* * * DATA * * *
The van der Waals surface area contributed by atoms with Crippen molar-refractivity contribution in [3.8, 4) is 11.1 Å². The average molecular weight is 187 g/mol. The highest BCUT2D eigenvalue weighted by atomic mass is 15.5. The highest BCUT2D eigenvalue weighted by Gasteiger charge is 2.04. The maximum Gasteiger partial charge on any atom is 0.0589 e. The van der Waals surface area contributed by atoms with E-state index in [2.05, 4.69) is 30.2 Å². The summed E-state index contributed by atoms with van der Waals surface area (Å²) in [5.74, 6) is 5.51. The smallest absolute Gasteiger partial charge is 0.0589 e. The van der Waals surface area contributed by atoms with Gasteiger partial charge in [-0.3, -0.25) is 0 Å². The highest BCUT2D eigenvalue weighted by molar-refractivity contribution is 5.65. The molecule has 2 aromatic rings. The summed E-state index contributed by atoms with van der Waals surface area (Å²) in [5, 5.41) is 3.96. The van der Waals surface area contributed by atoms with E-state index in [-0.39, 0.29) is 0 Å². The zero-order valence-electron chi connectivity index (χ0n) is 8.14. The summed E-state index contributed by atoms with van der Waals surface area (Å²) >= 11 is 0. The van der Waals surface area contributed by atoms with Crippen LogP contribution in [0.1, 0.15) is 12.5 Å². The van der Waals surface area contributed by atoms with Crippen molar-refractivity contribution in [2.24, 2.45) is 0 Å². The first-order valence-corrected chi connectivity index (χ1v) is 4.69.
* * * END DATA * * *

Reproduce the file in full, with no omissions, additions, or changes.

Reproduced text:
The van der Waals surface area contributed by atoms with Crippen molar-refractivity contribution in [3.8, 4) is 11.1 Å². The average molecular weight is 187 g/mol. The highest BCUT2D eigenvalue weighted by atomic mass is 15.5. The highest BCUT2D eigenvalue weighted by Gasteiger charge is 2.04. The maximum Gasteiger partial charge on any atom is 0.0589 e. The van der Waals surface area contributed by atoms with E-state index in [2.05, 4.69) is 30.2 Å². The summed E-state index contributed by atoms with van der Waals surface area (Å²) in [5.74, 6) is 5.51. The smallest absolute Gasteiger partial charge is 0.0589 e. The van der Waals surface area contributed by atoms with Gasteiger partial charge in [-0.3, -0.25) is 0 Å². The highest BCUT2D eigenvalue weighted by molar-refractivity contribution is 5.65. The molecule has 2 aromatic rings. The summed E-state index contributed by atoms with van der Waals surface area (Å²) in [5, 5.41) is 3.96. The van der Waals surface area contributed by atoms with E-state index in [-0.39, 0.29) is 0 Å². The zero-order valence-electron chi connectivity index (χ0n) is 8.14. The summed E-state index contributed by atoms with van der Waals surface area (Å²) >= 11 is 0. The van der Waals surface area contributed by atoms with Crippen LogP contribution in [0.1, 0.15) is 12.5 Å². The van der Waals surface area contributed by atoms with Crippen molar-refractivity contribution in [2.24, 2.45) is 0 Å². The first-order valence-corrected chi connectivity index (χ1v) is 4.69.